The European Court of Human Rights has rejected the complaint of Volodymyr Tsemakh, the suspect in MH17 case, and refused in the ban of his extradition to the Netherlands as Interfax-Ukraine reported citing lawyer of detainee Anatoly Kucherena.
“We are disappointed with the ECHR decision to reject our request for the approval of interim measure, which would allow to ban the extradition of Tsemakh to the Netherlands,” Kucherena said.
Besides, he added that despite such a decision of the Strasbourg court, he will continue to look for other ways to prevent the extradition.
“The statement of the ECHR that the replies to all requests were filed to my address is weird. I did not get anything from the ECHR; it is unknown where they filed them,” the lawyer reported.
Earlier, Militant Volodymyr Tsemakh, the suspect in the case of MH17 downing, filed the complaint to the European Court of Human Rights (ECHR) against Ukraine and the Netherlands.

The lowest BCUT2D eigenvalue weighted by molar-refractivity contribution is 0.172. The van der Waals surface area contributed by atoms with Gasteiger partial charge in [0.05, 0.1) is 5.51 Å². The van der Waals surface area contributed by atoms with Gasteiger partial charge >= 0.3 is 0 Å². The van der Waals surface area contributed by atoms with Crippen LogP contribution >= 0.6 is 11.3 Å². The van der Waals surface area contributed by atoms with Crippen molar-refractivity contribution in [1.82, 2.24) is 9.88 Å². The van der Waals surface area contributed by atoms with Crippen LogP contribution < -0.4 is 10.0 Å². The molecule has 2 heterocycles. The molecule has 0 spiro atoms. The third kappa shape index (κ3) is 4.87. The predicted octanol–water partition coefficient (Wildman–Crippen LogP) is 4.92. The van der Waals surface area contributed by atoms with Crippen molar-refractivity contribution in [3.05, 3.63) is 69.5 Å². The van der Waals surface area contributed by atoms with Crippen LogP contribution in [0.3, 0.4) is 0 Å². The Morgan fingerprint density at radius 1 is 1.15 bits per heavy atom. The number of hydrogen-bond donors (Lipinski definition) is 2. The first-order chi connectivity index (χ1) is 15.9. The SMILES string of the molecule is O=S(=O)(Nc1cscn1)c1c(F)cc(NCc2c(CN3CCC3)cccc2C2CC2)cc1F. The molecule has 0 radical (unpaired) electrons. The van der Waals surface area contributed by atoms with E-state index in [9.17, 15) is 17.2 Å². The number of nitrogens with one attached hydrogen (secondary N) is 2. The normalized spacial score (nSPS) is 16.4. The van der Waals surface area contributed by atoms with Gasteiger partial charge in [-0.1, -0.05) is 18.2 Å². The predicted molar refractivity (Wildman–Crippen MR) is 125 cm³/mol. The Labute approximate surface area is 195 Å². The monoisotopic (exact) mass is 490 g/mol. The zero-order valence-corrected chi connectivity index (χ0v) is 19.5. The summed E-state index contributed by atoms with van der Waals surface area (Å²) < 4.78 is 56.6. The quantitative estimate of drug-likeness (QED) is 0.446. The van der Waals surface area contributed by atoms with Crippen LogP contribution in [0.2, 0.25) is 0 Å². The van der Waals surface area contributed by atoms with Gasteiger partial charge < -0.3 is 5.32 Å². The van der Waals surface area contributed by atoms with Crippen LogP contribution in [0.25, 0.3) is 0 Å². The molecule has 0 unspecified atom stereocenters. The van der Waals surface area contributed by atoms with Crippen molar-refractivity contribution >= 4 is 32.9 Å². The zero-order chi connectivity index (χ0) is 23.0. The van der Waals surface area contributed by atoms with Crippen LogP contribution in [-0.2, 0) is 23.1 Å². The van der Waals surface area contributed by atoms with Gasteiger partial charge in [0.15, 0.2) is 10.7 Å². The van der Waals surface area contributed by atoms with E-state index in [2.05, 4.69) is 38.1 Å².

As was reported, Australia and the Netherlands expressed disappointed with Ukraine’s decision to extradite the MH17 case witness Tsemakh to Russia.
Volodymyr Tsemakh, the key witness in the MH17 crash case in Donbas was transferred to Russia within the prisoners’ exchange on September 7.
Previously, Ukrainian and Dutch authorities confirmed that Tsemakh was interviewed by investigators from the State Prosecutor's Office of the Netherlands before he left Ukraine and went to Russia; this is due to the exchange of prisoners that took place on September 7. Ukraine and Russia conducted the "35 for 35" exchange.
On July 17, 2019, the Security Service of Ukraine stated that it detained Volodymyr Tsemakh, the ex-militant of Donetsk People’s Republic (DPR), involved in the transportation of Buk missile system, which downed MH17. He was detained during the crossing of the border with Russian controlled by Ukraine.
Boeing 777 of Malaysian Airlines, flight number MH17 was destroyed while performing a regular flight from the Netherlands to Malaysia in July 2014. The tragedy took place in the sky over the militant-held section of the Donetsk region. All 298 people aboard deceased; most of the victims, 196, were Dutch, but there were citizens of another nine countries as well.
The governments of Australia and the Netherlands officially accused Russia of being behind the disaster.